Fast forward to 2016 and Lincecum is still sitting in the free agent pool and Cain’s availability and productivity is still a question for this season. With Bumgarner being the franchise pitcher and ace of the staff, and throwing more than 270 innings in 2014 between the regular season and postseason, could we see a familiar downturn like Lincecum and Cain and longevity concerns?

San Francisco Giants
Sep 29, 2015; San Francisco, CA, USA; San Francisco Giants starting pitcher Madison Bumgarner (40) on the mound after allowing tow back to back home runs by the Los Angeles Dodgers during the sixth inning at AT&T Park. Mandatory Credit: Kelley L Cox-USA TODAY Sports /

2015 proved Bumgarner is nowhere near a decline, even though the support in the rotation has been significantly thin the past two seasons. To give Bumgarner a bit of a breather and to take some of the pressure off, the Giants went out this offseason and got Johnny Cueto and Jeff Samardzija in the free agent market. Throwing down over $200 million, the Giants have shown how serious they are about their rotation and the health of its players.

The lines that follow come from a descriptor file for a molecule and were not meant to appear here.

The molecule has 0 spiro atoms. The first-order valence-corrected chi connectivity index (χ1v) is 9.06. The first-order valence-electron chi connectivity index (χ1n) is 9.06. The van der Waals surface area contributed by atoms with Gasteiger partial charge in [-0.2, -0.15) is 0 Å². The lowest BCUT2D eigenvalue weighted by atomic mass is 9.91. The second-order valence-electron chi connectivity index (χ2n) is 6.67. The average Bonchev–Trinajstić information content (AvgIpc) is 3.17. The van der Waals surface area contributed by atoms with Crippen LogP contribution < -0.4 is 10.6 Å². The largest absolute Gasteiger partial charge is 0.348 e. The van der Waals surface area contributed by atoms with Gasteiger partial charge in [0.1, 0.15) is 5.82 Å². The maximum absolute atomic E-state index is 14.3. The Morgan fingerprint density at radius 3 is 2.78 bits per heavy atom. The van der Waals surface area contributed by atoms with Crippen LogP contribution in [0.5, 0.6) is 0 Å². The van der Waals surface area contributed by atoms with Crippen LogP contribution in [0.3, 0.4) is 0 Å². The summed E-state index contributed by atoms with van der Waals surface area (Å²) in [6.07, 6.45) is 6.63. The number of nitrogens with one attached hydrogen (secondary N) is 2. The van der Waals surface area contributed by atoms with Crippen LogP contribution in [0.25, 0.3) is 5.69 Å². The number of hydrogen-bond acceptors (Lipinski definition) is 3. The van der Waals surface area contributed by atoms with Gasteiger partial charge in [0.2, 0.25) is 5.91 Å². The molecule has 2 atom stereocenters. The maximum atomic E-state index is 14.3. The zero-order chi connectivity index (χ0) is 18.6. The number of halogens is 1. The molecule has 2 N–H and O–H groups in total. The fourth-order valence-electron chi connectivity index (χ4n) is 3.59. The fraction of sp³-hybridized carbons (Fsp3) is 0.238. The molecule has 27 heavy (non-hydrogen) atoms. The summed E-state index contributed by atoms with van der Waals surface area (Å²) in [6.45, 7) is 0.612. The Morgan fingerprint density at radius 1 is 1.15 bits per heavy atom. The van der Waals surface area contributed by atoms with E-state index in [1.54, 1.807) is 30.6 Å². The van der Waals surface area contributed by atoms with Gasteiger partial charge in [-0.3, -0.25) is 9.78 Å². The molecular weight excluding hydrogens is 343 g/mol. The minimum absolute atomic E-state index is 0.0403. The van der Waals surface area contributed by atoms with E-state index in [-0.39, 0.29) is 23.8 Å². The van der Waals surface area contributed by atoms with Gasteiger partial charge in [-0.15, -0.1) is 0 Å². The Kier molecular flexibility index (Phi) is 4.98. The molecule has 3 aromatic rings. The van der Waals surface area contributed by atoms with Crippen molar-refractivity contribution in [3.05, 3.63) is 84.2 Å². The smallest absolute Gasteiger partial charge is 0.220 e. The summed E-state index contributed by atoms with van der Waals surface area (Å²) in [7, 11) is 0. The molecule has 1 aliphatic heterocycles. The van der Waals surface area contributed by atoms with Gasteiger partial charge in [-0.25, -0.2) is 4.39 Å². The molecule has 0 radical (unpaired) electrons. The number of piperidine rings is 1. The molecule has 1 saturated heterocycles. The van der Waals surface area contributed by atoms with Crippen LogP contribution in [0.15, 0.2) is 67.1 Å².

With the prevalency of Tommy John Surgeries in today’s game, inning and pitch counts have become new strategies to avoid the horror of the season-long injuries. Teams have to take the extra precaution and be prepared for the worst. Today’s game is different from the game of the past.

On Tuesday, there were multiple reports of Mark Buehrle was considering retirement, despite previous reports of no decision to retire or sign with a team. Serving over 16 years between the Chicago White Sox, Miami Marlins, and the Toronto Blue Jays, he has been a model of good health and consistency throughout a career. Not known for striking guys out, Buehrle used his creativity to get outs, controlled his pitch count, and racked up wins — most importantly in hitters ballparks and divisions.

Other examples of consistent players throughout a career were Randy Johnson, Jamie Moyer, former Giant Tim Hudson, and current major leaguer Bartolo Colon. The game of baseball may never see longevity to the degree these players showed.